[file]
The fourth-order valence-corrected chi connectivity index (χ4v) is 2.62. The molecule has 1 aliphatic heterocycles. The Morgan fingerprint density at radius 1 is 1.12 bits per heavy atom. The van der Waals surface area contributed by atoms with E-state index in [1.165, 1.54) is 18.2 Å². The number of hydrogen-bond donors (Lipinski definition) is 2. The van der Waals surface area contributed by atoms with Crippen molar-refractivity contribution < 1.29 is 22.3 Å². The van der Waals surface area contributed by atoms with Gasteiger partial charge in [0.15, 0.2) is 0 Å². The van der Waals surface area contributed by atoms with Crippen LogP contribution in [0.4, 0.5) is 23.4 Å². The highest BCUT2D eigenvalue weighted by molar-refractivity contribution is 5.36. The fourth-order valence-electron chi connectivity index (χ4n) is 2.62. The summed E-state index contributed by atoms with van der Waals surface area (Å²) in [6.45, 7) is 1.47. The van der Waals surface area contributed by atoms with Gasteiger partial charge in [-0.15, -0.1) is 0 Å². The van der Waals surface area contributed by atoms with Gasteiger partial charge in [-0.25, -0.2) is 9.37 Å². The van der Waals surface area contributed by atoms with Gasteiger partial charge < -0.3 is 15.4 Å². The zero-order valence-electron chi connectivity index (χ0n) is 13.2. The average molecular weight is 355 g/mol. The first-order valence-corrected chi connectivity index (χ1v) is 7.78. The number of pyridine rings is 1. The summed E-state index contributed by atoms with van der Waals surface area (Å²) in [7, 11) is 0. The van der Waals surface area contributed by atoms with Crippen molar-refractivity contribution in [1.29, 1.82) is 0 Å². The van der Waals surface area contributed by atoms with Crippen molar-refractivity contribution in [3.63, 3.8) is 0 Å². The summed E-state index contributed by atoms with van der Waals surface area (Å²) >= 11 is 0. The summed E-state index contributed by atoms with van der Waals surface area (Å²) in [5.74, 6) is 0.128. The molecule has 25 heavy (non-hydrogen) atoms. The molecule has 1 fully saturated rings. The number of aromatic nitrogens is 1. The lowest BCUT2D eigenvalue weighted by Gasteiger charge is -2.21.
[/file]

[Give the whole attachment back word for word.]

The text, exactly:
The fourth-order valence-corrected chi connectivity index (χ4v) is 2.62. The molecule has 1 aliphatic heterocycles. The Morgan fingerprint density at radius 1 is 1.12 bits per heavy atom. The van der Waals surface area contributed by atoms with E-state index in [1.165, 1.54) is 18.2 Å². The number of hydrogen-bond donors (Lipinski definition) is 2. The van der Waals surface area contributed by atoms with Crippen molar-refractivity contribution < 1.29 is 22.3 Å². The van der Waals surface area contributed by atoms with Gasteiger partial charge in [0.15, 0.2) is 0 Å². The van der Waals surface area contributed by atoms with Crippen LogP contribution in [0.4, 0.5) is 23.4 Å². The highest BCUT2D eigenvalue weighted by molar-refractivity contribution is 5.36. The fourth-order valence-electron chi connectivity index (χ4n) is 2.62. The summed E-state index contributed by atoms with van der Waals surface area (Å²) in [6.45, 7) is 1.47. The van der Waals surface area contributed by atoms with Gasteiger partial charge in [-0.15, -0.1) is 0 Å². The van der Waals surface area contributed by atoms with Gasteiger partial charge in [-0.25, -0.2) is 9.37 Å². The van der Waals surface area contributed by atoms with Gasteiger partial charge < -0.3 is 15.4 Å². The zero-order valence-electron chi connectivity index (χ0n) is 13.2. The average molecular weight is 355 g/mol. The first-order valence-corrected chi connectivity index (χ1v) is 7.78. The number of pyridine rings is 1. The summed E-state index contributed by atoms with van der Waals surface area (Å²) in [7, 11) is 0. The van der Waals surface area contributed by atoms with Crippen molar-refractivity contribution in [1.29, 1.82) is 0 Å². The van der Waals surface area contributed by atoms with Crippen molar-refractivity contribution in [3.63, 3.8) is 0 Å². The summed E-state index contributed by atoms with van der Waals surface area (Å²) >= 11 is 0. The summed E-state index contributed by atoms with van der Waals surface area (Å²) in [5.74, 6) is 0.128. The molecule has 25 heavy (non-hydrogen) atoms. The molecule has 1 fully saturated rings. The number of aromatic nitrogens is 1. The lowest BCUT2D eigenvalue weighted by Gasteiger charge is -2.21.